In 2013, I met the Freight Transport Association about those very issues. The UK Government estimate that nine out of 10 UK-registered HGV operators should experience no overall change due to reductions in vehicle excise duty. The Republic of Ireland remains our second largest market for sales, after Great Britain, and it is a particularly important market for SMEs. I am aware that rising transport costs are a concern for many local firms. I have, therefore, tasked my Department and the Northern Ireland Centre for Economic Policy with conducting research on the cost of doing business. That research will examine a range of cost areas, including transport costs, and seek to benchmark costs for Northern Ireland firms against the Republic of Ireland and the rest of the United Kingdom.
Go raibh maith agat, a Cheann Comhairle. I thank the Minister for her answer. Does she agree that, given the impact such a levy would have on cross-border economic development, it is of a cross-cutting nature? Therefore, will she encourage the Environment Minister to bring a paper to the Executive on the matter?
It is not a matter for the Environment Minister; it is a matter for Westminster. They have decided that they are going ahead with the levy. In some ways, I understand why they have decided to do that. Many of our road hauliers have to pay tolls and charges when they travel across Europe. Even when they travel in the Republic of Ireland, they are subject to road charges and tolls. Therefore, it was felt that we needed to give a level playing field to our hauliers. The Freight Transport Association actually welcomes the road user levy. There were concerns about the Irish Government, in discussion with the UK Government, exempting the levy for the whole of the Northern Ireland road network, but that has not been the case. The Westminster Department considers Northern Ireland part of the scheme as well.
I thank the Minister for her answers, and I welcome her back from her business trip to Singapore. I am sure that we will hear some good news later on.
Does the Minister believe that it is right for the Republic of Ireland to push for Northern Ireland roads to be exempt from the levy while Northern Ireland hauliers are paying toll charges when using roads in the Republic of Ireland?
As I said, it is a Westminster matter. It has been decided to exempt seven kilometres of road in Northern Ireland that goes in and out along the border so that there are no enforcement difficulties.
That is in and around the A37 and A3, which, as I said, weave in and out of the Republic of Ireland. It would be unfair for our hauliers to have to pay the tolls that they have to pay. I know that the cost of doing business across Europe has risen. I am waiting for that report from the Northern Ireland Centre for Economic Policy. I look forward to the evidence base that it will bring me. It is unfair that they should be expected to pay tolls when people who come from the rest of Europe, including the Republic of Ireland, do not pay a charge in Northern Ireland. It is the right compromise. I hope that we will continue to keep an eye on that to make sure that our hauliers are not disadvantaged.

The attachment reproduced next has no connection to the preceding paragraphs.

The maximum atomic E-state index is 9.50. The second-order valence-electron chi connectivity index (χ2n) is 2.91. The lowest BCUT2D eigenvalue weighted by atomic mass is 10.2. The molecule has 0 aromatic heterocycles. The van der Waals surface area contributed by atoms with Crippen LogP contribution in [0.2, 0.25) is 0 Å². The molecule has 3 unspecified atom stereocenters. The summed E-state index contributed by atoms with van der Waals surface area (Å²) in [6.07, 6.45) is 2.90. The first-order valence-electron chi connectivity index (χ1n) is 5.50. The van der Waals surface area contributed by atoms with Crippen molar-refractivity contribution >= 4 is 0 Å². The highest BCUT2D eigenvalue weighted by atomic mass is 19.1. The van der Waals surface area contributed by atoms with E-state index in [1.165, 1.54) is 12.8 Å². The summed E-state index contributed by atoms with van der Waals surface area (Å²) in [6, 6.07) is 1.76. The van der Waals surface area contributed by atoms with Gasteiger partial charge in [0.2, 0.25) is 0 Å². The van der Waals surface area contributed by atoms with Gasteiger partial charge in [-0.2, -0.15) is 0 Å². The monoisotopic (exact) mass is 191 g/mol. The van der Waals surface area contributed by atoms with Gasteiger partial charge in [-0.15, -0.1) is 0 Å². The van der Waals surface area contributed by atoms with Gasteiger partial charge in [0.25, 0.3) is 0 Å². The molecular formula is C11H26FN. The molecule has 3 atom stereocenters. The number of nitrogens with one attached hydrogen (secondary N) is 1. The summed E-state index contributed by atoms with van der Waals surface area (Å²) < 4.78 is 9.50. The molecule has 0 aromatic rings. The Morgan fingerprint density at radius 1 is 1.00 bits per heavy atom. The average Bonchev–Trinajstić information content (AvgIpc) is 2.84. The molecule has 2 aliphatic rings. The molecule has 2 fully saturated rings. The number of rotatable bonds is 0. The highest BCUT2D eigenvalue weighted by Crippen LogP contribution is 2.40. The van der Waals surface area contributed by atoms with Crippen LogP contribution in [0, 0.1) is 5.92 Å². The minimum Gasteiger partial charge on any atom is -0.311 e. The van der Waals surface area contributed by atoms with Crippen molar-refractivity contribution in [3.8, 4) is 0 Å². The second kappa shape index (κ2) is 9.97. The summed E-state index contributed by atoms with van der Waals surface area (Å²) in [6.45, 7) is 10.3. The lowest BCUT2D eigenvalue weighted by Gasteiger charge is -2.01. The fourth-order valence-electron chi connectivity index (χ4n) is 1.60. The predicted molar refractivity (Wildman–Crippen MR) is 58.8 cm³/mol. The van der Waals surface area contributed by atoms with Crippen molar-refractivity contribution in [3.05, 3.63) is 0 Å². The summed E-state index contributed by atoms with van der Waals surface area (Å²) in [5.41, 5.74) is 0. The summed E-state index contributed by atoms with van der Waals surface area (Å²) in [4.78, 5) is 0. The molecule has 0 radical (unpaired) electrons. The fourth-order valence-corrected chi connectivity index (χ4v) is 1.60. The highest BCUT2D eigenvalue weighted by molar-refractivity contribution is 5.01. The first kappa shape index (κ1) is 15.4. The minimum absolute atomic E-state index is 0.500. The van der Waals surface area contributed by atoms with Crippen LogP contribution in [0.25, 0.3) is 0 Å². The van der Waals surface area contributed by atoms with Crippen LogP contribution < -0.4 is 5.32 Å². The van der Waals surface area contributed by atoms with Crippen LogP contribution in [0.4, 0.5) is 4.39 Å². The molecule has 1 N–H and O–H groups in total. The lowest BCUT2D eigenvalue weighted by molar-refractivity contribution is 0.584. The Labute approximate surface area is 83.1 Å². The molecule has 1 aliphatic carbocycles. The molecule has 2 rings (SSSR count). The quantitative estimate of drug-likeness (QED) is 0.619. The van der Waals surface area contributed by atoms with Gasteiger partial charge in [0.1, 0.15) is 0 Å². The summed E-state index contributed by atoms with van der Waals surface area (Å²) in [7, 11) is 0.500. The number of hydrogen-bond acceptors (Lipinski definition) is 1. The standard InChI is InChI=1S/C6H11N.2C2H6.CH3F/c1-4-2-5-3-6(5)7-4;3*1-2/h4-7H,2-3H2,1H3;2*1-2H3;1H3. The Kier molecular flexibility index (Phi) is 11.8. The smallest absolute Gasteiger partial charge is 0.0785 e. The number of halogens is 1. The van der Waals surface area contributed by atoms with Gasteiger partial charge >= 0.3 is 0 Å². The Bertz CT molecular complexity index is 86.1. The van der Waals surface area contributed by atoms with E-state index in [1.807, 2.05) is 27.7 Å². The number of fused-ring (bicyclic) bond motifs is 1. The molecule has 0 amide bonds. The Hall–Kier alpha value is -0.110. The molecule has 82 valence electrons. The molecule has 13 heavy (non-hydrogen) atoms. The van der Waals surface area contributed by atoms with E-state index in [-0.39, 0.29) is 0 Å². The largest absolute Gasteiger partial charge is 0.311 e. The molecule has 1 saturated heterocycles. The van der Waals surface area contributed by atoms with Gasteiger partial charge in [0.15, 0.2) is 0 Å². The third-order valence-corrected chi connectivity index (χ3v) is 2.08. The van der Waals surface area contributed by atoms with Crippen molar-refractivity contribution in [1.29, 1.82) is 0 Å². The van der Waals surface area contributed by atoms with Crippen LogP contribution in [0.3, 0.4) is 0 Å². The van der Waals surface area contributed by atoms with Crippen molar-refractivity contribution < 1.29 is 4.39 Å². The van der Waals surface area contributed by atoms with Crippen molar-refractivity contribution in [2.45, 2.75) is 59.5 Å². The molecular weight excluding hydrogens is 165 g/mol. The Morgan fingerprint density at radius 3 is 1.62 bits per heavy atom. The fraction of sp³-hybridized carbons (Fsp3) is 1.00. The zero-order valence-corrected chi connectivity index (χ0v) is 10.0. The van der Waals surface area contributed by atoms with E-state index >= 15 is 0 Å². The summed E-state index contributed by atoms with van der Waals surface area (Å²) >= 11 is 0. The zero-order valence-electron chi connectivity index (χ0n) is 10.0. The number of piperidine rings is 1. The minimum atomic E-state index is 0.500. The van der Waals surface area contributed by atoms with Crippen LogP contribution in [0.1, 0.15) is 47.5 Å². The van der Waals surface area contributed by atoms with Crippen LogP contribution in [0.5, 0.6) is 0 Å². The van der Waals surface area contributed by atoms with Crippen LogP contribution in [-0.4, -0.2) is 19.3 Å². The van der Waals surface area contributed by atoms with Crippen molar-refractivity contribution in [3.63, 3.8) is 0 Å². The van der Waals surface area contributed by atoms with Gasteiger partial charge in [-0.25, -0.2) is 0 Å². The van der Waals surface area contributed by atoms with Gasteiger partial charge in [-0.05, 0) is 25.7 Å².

I have listened very carefully to the Minister. I am sure that she will agree with me that what we and hauliers want more than anything is a unified and coordinated approach to this. She will be aware that the Minister for Transport, Leo Varadkar, is meeting his counterparts in the UK at the end of February. What is she doing to ensure that we do not end up with a situation where there is ping-pong between North and South and that, in fact, there is a coordinated and unified approach to a very serious problem?
Perhaps that is more a matter for the Minister for Regional Development, who shadows Leo Varadkar on this issue in the North/South Ministerial Council. I will certainly pass on the Member's comments on the matter. As I understand it, the whole issue of being able to enforce related to that stretch of road that goes in and out of the Republic of Ireland. That is why they have determined that it is exempt from the regulations and that it is only in the rest of Northern Ireland that they will be applicable. The Department for Transport has taken the view that exclusion of those particular roads will not affect the overall cohesiveness of the scheme in Northern Ireland. I very much hope that that is the case. I hear what the Member is saying, but he should reflect on the fact that the Freight Transport Association welcomes the scheme in Northern Ireland. It made that point to me back in March of last year.
With regard to the pressures that are being placed on hauliers, is the Minister aware of the difficulties that are being created for Northern Ireland hauliers by excessive delay in the Southern authorities' refunding of VAT that they are entitled to on fuel purchases? Is there anything that she can do to try to expedite those matters?
I am aware of that issue because it has been raised with me at a constituency level as opposed to a ministerial level. However, again, it is probably more an issue for the Department for Regional Development. I am, of course, content to pass on the Member's concerns to the Minister so that he can raise it with the appropriate authorities in the Republic.